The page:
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4 challenges to ensure seamless OTA updates across smart vehicle fleets

Explore the challenges faced by automakers in ensuring seamless OTA updates across smart vehicle fleets. Learn how to overcome safety, cybersecurity, compliance, and bandwidth issues effectively.

Where over-the-air (OTA) updates once only served to reduce recall costs, they now act as a game-changer for the automotive industry. Volvo, for example, upgraded its Apple CarPlay experience for over 650,000 vehicles through a new OTA update – a change that would have been arduous in years past.

Today, OTA updates offer a plethora of benefits, including better customer experience, new business models with software differentiation, faster innovation and heighted competitive potential, as well as the traditional recall cost reductions. The benefits of OTA updates will only expand as autonomous and software-defined vehicles become ubiquitous.

However, as automakers deploy OTA updates across a wide range of vehicle models, they face unique challenges in managing software complexity across all models. In the United States and Europe, it is estimated automotive OEMs lose $900 million a year due to inadequate OTA update infrastructure. That is, the lack of an adequate OTA update infrastructure from OEMs is requiring them (and their consumers) to still perform physical visits for software updates.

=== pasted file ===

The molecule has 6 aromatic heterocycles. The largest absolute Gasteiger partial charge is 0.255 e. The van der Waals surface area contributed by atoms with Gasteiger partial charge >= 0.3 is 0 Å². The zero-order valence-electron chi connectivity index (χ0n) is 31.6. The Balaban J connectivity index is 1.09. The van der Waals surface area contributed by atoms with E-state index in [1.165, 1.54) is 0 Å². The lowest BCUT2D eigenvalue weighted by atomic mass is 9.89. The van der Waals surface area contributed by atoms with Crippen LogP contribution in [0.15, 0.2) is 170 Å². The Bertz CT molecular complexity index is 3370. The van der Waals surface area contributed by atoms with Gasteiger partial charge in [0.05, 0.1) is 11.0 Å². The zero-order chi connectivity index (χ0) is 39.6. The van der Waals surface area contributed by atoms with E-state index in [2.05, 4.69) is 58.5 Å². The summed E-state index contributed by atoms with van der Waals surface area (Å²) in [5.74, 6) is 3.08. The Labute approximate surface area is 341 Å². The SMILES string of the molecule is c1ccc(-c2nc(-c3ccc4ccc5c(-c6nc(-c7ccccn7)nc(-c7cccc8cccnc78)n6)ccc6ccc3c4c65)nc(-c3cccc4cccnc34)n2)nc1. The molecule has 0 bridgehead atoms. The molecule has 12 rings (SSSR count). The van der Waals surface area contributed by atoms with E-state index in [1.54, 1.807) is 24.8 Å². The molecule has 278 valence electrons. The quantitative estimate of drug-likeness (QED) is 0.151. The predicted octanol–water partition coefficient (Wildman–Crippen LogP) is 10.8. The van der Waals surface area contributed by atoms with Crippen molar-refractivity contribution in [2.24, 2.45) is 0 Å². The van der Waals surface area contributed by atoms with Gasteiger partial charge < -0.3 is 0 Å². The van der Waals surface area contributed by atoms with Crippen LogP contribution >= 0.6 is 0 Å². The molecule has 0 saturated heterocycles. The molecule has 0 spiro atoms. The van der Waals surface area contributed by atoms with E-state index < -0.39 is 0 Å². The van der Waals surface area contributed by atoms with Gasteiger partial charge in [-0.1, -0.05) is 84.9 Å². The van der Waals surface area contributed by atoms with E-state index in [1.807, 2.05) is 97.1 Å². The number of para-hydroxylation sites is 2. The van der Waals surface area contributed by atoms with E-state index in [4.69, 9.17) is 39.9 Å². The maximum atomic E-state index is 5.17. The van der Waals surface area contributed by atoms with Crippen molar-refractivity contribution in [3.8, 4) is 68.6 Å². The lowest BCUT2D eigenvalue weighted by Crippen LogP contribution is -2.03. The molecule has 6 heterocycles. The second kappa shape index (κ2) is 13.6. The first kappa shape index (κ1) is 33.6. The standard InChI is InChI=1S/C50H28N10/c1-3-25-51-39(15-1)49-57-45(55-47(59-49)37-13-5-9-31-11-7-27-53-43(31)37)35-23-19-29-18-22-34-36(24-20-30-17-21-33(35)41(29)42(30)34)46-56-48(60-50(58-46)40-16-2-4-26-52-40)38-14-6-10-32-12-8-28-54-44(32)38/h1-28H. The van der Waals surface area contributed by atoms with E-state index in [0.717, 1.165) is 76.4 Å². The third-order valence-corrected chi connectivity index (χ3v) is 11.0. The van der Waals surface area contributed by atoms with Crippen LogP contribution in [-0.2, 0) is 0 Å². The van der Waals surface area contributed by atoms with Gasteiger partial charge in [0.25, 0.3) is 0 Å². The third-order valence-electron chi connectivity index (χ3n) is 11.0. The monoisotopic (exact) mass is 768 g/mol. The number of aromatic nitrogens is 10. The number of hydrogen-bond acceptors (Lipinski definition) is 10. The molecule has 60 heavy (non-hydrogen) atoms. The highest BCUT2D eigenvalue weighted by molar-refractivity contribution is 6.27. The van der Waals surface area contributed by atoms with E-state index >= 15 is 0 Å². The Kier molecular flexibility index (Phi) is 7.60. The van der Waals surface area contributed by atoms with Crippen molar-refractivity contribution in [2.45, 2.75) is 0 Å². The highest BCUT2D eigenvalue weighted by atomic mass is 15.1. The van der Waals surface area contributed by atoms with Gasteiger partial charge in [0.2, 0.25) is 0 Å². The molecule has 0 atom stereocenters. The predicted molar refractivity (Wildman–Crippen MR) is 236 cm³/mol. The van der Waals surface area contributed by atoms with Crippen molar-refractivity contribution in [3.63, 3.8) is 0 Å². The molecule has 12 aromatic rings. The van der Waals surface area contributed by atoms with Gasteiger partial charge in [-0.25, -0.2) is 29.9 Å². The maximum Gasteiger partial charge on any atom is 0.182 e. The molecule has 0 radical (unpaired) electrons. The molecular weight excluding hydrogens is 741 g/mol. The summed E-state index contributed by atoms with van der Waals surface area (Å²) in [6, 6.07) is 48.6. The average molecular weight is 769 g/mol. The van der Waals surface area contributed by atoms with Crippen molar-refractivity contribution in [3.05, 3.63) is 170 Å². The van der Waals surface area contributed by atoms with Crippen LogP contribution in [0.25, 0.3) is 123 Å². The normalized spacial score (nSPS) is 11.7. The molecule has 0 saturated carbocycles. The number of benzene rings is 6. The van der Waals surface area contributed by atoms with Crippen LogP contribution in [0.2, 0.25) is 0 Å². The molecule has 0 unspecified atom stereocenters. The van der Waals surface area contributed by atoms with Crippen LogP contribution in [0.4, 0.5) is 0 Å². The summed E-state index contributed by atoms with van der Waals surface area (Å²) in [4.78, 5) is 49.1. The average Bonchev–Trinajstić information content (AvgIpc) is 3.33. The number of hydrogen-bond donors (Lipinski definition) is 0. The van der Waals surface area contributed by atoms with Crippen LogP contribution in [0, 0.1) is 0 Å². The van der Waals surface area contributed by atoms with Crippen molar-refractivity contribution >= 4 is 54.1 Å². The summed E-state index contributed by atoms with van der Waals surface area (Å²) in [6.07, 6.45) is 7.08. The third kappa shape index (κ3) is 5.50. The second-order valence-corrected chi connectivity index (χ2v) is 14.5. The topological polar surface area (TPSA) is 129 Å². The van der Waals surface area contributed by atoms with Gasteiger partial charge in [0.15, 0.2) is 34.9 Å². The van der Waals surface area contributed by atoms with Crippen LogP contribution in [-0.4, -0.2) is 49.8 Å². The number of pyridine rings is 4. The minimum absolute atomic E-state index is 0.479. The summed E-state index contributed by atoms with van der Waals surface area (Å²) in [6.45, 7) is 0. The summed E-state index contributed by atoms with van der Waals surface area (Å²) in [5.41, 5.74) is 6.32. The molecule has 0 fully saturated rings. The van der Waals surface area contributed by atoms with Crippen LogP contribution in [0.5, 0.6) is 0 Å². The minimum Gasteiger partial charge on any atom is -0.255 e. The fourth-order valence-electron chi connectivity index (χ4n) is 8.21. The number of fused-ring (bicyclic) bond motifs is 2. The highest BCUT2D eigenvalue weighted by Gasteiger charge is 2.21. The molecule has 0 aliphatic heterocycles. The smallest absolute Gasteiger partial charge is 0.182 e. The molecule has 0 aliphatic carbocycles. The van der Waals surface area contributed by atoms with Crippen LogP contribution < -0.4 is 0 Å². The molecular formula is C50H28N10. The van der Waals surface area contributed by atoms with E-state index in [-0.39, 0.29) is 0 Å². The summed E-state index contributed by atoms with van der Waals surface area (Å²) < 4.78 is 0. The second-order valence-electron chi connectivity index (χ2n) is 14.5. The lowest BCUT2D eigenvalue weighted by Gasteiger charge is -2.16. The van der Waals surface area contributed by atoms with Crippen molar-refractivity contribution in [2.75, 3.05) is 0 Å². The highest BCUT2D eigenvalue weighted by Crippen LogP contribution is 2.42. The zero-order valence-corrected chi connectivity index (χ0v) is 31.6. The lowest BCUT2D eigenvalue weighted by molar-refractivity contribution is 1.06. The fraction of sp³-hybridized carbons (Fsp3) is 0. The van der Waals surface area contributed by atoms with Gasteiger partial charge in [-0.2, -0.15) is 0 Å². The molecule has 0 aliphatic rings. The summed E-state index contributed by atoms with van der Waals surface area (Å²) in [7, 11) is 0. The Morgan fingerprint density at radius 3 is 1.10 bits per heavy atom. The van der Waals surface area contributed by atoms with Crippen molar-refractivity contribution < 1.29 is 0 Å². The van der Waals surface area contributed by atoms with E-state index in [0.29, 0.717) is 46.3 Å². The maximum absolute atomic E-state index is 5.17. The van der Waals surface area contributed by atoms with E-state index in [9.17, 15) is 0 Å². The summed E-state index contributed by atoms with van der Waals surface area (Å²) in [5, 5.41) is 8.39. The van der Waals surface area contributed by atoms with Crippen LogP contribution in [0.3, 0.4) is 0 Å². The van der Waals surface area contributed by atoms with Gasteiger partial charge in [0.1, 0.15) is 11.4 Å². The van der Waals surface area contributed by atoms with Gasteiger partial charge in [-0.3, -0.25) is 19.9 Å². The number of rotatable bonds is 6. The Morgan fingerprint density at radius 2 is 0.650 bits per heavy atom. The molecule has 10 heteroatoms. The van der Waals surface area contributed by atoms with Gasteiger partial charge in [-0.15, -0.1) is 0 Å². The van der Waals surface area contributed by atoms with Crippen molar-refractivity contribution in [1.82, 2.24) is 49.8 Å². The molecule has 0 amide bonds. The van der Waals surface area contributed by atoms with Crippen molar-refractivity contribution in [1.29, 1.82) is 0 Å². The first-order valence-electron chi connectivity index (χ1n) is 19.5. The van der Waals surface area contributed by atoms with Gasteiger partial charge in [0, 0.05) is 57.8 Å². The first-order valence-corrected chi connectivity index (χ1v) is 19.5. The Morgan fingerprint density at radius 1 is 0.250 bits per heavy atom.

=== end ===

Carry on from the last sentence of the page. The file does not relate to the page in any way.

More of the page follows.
Diving into the four most common challenges for deploying OTA software updates to various vehicle models and considering key implications for OTA updates in advance – matched with leveraging best practices – can help OEMs ensure a seamless and high-quality update experience for customers.

1. Ensuring safety & cybersecurity

Vehicle and consumer safety is the top priority of any OEM – exacerbated by the addition of technology to create smart or autonomous vehicles. Partial or failed updates leaving the vehicle inoperable and inaccurate or unauthorized update deployment, among others, are safety issues and must be avoided at all costs. Ensuring the safe application and usage of OTA updates in vehicles is the first challenge OEMs must overcome.

In tandem, ensuring robust data and cybersecurity measures are paramount to protecting vehicles from potential cyber threats. The infamous Jeep hack – where ethical hackers took control of a Jeep remotely – exemplifies a worst-case scenario. Yet, there are numerous cases highlighting the need for robust cybersecurity, from adversaries stealing vehicles through the CAN IoT hack to EV charging station hacking. As vehicles become more technologically enables, even a single security breach can have far-reaching consequences, damaging consumer trust and brand reputation.